Modern, compliant sound level meters from reputable manufacturers are able to provide you with all the measurement parameters in the format that you need should you be asked to prove that you are following the regulations. Thanks to technological advances, all required parameters can now be shown automatically and simultaneously on a sound level meter’s display when you make a measurement to make the process much easier. Acoustics is a complex subject. To find out more about the most common acoustic terms used in the industry, please refer to our acoustic glossary. We also offer training on basic acoustic theory and noise measurement if you want to further your knowledge in this area, so please do not hesitate to get in touch for more information.

Should I tell workers if noise levels are exceeded?

Yes, absolutely. Employees and their representatives must be informed if:

• Noise levels are likely to exceed 85dB and the likely risk of damage to hearing
• Noise measurements are being taken and how the results will impact on the workforce
• Action plans are put in place to reduce noise levels

How often should I carry noise level checks?

Noise measurements should be undertaken at regular intervals especially if the business is implementing changes to the work patterns or introducing new equipment. In any case, your assessments should reflect the amount of noise that the employee is exposed to over a working day or shift. There are two methods to help you do this. Firstly, there is the ‘hand-held method’ which uses a sound level meter. This means physically taking the measurements and recording findings. Secondly, you can opt for the ‘worn method’ such as a with a personal noise dosimeter. This device is worn on a person’s shoulder recording the noise and remains during a shift. Please note if the workplace remains unchanged, it is still recommended that you check noise levels every two years.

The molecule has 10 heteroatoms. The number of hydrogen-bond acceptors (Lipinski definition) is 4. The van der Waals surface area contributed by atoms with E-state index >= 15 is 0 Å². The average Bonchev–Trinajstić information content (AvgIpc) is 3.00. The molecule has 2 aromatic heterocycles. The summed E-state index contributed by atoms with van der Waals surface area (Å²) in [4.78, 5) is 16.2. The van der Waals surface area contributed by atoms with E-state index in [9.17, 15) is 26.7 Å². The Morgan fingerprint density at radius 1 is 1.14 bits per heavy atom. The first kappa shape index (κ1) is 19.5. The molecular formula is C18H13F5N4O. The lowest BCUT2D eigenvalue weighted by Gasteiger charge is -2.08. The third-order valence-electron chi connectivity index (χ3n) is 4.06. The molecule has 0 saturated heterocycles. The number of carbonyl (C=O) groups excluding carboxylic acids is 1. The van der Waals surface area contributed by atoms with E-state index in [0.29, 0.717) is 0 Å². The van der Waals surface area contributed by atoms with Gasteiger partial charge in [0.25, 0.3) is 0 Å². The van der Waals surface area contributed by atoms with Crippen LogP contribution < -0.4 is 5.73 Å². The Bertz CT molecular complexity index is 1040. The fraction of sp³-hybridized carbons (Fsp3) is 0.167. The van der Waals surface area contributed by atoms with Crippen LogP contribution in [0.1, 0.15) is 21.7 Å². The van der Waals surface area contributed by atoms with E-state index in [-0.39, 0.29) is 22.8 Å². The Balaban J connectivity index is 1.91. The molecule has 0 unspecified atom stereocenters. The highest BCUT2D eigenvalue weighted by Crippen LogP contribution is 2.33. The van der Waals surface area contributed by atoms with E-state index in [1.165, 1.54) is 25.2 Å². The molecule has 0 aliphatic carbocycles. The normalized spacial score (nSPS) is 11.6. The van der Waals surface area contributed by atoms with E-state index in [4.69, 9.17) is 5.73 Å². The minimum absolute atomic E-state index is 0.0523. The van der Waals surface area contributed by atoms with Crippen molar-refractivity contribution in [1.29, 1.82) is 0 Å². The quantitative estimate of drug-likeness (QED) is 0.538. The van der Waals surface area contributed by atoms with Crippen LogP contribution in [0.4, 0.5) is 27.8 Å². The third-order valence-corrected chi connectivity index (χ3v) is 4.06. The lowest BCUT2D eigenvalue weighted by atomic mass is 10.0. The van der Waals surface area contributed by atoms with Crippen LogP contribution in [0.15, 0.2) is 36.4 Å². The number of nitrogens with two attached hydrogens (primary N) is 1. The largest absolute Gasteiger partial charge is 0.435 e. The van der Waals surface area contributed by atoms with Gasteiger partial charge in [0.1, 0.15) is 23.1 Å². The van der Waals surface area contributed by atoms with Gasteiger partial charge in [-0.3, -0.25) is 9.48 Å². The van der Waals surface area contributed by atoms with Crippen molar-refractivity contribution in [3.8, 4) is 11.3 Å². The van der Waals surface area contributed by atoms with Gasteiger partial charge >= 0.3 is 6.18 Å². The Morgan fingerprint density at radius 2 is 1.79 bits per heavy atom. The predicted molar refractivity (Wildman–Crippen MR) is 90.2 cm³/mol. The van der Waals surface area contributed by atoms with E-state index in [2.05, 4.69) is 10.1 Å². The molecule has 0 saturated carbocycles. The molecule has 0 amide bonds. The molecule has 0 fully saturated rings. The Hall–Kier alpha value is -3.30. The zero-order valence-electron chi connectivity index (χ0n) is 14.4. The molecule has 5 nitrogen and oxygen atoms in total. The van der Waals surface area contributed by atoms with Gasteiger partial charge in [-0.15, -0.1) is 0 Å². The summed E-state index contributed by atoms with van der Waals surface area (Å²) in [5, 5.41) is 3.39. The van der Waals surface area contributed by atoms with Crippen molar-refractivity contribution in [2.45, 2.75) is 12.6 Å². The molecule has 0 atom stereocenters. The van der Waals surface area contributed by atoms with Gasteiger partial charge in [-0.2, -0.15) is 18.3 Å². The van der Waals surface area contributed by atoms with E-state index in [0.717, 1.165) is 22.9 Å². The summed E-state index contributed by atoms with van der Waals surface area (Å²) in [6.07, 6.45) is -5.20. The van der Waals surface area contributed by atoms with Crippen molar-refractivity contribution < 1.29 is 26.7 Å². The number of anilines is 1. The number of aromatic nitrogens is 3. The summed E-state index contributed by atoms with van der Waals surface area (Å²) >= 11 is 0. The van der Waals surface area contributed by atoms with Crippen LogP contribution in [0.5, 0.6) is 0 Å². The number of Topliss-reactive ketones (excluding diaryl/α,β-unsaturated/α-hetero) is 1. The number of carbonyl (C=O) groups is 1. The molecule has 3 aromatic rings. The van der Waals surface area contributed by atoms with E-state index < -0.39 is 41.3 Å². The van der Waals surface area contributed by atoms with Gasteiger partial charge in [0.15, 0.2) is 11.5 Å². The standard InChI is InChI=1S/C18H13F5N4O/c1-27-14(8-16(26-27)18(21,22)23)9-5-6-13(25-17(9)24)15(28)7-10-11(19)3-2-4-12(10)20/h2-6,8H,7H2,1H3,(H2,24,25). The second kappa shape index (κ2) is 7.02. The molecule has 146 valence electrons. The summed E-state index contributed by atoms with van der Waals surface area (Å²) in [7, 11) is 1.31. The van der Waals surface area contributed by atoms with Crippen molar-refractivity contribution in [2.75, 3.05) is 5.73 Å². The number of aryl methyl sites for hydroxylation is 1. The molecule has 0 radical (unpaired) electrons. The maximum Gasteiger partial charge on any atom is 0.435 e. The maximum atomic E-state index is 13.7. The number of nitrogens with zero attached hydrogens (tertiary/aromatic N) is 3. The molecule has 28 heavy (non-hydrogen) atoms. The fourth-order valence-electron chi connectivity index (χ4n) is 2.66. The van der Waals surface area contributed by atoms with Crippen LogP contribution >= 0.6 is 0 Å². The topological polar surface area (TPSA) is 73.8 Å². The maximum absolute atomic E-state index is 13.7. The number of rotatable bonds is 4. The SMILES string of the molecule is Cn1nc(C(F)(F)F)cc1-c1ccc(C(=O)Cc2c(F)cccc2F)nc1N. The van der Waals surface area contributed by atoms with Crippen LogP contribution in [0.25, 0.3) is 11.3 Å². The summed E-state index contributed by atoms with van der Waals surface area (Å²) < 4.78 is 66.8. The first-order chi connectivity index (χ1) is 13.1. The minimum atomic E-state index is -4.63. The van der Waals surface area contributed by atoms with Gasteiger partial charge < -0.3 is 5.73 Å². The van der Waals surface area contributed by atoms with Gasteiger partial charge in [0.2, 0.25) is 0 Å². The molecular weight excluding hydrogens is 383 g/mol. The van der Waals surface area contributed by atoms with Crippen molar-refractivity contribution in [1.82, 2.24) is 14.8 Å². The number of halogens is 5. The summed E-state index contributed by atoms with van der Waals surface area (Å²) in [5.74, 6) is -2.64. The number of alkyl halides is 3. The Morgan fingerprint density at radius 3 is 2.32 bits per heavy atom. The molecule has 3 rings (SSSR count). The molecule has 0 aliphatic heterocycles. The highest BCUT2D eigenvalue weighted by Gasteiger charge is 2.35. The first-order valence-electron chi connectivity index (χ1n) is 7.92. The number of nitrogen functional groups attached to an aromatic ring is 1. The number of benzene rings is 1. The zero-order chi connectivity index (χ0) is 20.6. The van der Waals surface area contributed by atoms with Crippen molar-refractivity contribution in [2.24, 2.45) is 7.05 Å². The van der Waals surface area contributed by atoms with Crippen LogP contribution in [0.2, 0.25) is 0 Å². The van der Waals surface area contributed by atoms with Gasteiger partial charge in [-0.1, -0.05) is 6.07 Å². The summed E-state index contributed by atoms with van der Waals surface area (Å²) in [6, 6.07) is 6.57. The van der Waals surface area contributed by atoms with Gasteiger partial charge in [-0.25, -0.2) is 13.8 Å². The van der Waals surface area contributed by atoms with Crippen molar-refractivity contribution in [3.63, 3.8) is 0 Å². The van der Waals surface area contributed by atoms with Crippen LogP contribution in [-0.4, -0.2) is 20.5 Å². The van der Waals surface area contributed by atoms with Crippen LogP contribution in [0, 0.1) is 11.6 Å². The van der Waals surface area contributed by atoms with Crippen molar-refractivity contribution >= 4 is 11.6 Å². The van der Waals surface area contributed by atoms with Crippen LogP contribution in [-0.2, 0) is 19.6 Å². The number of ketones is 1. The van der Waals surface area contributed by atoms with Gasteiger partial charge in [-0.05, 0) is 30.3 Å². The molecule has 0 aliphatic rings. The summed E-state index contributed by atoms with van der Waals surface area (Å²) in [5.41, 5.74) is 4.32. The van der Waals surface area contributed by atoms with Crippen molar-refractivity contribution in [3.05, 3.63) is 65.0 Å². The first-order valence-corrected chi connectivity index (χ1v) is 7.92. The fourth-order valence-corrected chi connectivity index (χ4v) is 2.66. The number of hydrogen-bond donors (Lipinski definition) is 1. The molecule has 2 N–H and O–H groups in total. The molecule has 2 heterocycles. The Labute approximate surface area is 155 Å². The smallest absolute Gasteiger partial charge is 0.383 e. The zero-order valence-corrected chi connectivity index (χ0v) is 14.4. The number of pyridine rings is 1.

What else can I do?

1) Ensure that your staff are trained and receive adequate information about:
• Noise-induced hearing loss
• Company policy and measures in place to comply with the Noise at Work regulations
• Any results of noise assessments carried out and their significance
• Correct use of hearing protectors
• Reporting procedure in place for suspected noise-induced hearing loss
• Health surveillance programmes in place such as audiometric testing

2) Control, eliminate, substitute, and introduce personal protective equipment (PPE)!
• Remove the source of noise if possible
• Control the noise (enclose, isolate, re-design)
• Introduce PPE equipment (ear plugs, headphones) if it is reasonably practicable.

Who can carry out noise measurements in the workplace?

It needs to be a competent person. This is a person that is sufficiently trained and experienced in this subject and has the:

• Knowledge and understanding of the Control of Noise at Work regulations (2005)
• Ability to use compliant measurement equipment
• Skills to record and interpret the results obtained in accordance with the regulations
• Aptitude to make recommendations on how to reduce noise levels and risk to hearing


Pascale O'Rourke
Pulsar Instruments Plc
+44 (0) 1723 518011

Wednesday 1 October 2014 / file under Safety | Environmental | Engineering